As a staunch believer in, and one-time ‘miner’ of, crypto-currency, several of you have asked for an opinion concerning the recent news that several of the leading supporters of Facebook’s global digital currency, Libra, appear to be having second-thoughts and are pulling the proverbial plug. Yes, it is true that the support of such formidable behemoths as PayPal, Visa and Mastercard is wavering, but a closer look at their motives could reveal exactly why this is happening.
Libra, named after the ancient Roman measurement of weight, has a stated aim of becoming routinely used for everyday common-or-garden transactions by Facebook’s global community of 2.4billion users, many of whom are considered ‘unbanked’ ie without a bank account. Therefore, it’s not too great a leap of faith to envisage the ‘Zuck-Buck’ as potentially forming a whole new proprietary financial system. With its traditional advertising revenues plateauing, FB have hit upon a great way of monetising its existing messaging, introduction and small-business services with a form of digital token, not unlike Tibit, which some of you may recall from my dim and distant past.
Libra is not, however, a crypto currency. Yes, it operates above a version of the double-entry ledger blockchain but it is backed, and pegged-against, a raft of established FIAT currencies and securities, protecting it, in theory at least, from the notorious fluctuations Bitcoin, Ethereum, Litecoin et al have suffered. Libra is not in and of itself in the same way that other cryptos are. Furthermore, the whole complex shenanigans of setting-up a near-impossible-to-identify digital wallet in which to store your stash is replaced by an ecosystem, Calibra, and initiated by a small number of penny-payments, not unlike that of PayPal. This process will be subject to exactly the same regulation, verification and anti-fraud controls as setting-up a bank account or applying for a credit card requires.
In reality, with no loan or overdraft facility envisaged, Libra is far more similar to a traditional pre-loaded, pre-paid debit card which can be used on one single platform, Facebook, and it’s this that ironically lends itself to the crypto comparison. Bitcoin was not envisaged as being all things to all people and as a direct replacement to traditional currency. It’s vision saw it being used for certain applications, purchases and platforms, not for universal use. This remains the same: a store of value and a means of exchange…but not for everything.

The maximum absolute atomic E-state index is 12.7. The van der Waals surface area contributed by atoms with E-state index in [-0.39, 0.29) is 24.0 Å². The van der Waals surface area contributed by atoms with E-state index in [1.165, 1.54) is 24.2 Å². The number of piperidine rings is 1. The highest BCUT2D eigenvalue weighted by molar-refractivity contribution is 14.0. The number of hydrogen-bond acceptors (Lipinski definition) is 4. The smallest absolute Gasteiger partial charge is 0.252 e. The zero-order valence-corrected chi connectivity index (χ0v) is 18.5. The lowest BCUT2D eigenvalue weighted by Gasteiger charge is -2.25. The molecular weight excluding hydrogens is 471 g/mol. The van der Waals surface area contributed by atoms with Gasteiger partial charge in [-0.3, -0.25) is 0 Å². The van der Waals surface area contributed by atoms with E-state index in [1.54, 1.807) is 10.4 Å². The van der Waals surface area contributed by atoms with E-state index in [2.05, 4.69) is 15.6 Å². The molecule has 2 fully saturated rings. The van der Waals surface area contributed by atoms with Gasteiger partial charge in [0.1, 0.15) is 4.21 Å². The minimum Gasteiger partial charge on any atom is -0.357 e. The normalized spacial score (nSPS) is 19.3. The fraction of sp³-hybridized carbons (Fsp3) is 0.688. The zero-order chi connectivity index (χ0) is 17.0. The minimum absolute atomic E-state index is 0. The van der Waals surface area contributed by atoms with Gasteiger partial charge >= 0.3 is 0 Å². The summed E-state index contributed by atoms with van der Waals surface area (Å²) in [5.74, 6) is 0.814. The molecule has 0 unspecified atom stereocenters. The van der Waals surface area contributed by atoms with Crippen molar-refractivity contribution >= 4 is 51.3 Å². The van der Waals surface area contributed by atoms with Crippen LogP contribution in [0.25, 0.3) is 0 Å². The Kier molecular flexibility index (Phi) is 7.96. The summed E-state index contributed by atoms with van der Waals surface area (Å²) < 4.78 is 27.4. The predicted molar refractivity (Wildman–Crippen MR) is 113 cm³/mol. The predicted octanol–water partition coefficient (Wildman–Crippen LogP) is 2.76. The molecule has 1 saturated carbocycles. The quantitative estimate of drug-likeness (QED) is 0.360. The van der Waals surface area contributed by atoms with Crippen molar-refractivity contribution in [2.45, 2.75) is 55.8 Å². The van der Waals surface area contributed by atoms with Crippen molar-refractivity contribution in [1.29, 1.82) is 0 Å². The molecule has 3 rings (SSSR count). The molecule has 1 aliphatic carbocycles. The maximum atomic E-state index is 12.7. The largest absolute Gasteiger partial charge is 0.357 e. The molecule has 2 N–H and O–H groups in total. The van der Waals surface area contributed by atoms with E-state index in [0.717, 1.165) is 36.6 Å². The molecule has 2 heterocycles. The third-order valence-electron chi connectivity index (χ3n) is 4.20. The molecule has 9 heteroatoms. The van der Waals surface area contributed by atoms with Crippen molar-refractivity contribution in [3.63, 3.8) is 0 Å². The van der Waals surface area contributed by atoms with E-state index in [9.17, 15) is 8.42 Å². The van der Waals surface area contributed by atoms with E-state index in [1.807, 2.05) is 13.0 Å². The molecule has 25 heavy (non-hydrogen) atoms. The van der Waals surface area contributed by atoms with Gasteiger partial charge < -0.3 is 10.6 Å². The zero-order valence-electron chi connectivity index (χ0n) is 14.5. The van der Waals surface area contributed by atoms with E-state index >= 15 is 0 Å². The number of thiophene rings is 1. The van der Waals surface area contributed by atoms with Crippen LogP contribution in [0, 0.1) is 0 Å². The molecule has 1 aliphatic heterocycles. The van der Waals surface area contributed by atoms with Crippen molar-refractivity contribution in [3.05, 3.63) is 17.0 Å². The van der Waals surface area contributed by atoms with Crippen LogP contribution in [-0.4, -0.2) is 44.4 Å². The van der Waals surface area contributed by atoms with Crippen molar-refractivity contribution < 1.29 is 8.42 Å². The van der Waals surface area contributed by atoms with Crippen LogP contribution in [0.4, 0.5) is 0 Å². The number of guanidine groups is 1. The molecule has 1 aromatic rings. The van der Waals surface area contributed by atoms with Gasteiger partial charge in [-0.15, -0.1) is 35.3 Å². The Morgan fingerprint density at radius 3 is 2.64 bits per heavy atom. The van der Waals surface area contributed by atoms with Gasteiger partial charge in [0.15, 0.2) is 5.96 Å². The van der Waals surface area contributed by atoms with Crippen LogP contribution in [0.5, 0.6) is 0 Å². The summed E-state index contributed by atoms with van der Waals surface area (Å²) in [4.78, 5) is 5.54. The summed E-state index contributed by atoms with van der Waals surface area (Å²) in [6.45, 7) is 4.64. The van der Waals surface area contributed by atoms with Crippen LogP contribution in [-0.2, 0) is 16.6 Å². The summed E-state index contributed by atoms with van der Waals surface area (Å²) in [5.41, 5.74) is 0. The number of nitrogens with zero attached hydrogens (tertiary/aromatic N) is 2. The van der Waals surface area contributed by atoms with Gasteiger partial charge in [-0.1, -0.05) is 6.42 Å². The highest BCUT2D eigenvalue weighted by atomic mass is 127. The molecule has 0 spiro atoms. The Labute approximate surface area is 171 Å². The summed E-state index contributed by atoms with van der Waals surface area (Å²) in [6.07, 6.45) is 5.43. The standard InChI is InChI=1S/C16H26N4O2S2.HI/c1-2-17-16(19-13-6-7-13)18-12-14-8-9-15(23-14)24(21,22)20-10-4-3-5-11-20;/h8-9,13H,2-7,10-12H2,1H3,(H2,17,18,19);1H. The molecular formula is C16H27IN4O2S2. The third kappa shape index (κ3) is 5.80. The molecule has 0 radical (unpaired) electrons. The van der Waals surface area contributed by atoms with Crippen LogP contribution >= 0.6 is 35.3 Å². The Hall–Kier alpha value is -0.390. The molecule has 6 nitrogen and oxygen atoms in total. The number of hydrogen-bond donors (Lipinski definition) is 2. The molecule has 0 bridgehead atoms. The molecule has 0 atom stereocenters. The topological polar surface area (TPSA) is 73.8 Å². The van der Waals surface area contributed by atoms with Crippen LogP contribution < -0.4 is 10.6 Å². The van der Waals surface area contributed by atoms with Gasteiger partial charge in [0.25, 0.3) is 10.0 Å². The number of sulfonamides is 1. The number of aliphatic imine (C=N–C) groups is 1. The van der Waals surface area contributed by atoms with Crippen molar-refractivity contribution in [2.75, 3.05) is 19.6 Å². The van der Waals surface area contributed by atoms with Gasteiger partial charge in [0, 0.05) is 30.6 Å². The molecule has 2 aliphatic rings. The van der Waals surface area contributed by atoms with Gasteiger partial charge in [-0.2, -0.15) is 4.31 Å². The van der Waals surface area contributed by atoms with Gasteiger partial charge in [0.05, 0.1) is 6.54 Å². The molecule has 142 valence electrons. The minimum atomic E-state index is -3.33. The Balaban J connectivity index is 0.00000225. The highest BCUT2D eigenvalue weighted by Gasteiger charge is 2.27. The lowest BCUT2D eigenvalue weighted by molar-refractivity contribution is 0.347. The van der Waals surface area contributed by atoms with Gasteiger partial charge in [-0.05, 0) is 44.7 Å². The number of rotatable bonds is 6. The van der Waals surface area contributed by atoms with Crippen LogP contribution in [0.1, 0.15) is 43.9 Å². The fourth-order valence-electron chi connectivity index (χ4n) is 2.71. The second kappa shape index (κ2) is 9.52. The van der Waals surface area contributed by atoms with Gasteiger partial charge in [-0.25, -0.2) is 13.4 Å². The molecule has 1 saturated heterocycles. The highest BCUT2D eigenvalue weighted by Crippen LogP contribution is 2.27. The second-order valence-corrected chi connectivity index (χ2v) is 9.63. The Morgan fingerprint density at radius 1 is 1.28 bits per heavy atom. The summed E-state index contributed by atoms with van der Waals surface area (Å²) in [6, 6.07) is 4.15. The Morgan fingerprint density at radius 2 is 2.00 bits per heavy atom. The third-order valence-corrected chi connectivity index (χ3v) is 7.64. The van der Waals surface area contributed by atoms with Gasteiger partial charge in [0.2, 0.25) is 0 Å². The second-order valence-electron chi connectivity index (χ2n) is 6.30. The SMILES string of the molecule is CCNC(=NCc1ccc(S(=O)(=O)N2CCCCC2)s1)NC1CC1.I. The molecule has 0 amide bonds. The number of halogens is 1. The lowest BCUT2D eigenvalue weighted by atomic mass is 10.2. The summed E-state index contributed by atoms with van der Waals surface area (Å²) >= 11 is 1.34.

The development of alternative banking systems is nothing new but has yet to be done so on anything but a relatively local level. Kenya’s M-Pesa, launched by Safaricom in 2007, now has 17 million active users and over 25% of the country’s GDP flows through its coffers. In China, Alipay and WeChat Pay process more than $15trn of mobile payments. WTF. The US, as anyone who’s ever visited knows, lags centuries behind in smooth, contactless mobile payments. And it’s this, along with an increase in prying regulatory eyes, the big boys fear.
Claims of increased crime, fraud and money-laundering are spurious at best and what currency, more than the dollar, have these acts been committed under? The nightmare they fear is that the ‘old guard’ of finance will become obsolete via the effective marrying of ‘big tech’ with ‘fin tech’, under the guise of Calibra and Libra. This was exactly the same concern experienced following the 2008/9 launch of Bitcoin and let’s not forget that this happened as a direct action against the investment banking precipitated financial crash the year earlier. Protestations of financial instability from the likes of the FED and Bank of England fall on my deaf ears after the unprecedented bailout of the whole rigged system and the huge levels of quantative easing thereafter, devaluing everything we own.
The forces-that-be are now undoubtedly railing against Libra but it represents exactly the long-overdue digital shake-up the inefficient, largely corrupt, banking and global payments system badly warrants. Undoubtedly there are more machinations and power-plays ahead but, to my mind, it’s also another case of the financial incumbents keeping their friends close, and their enemies closer still.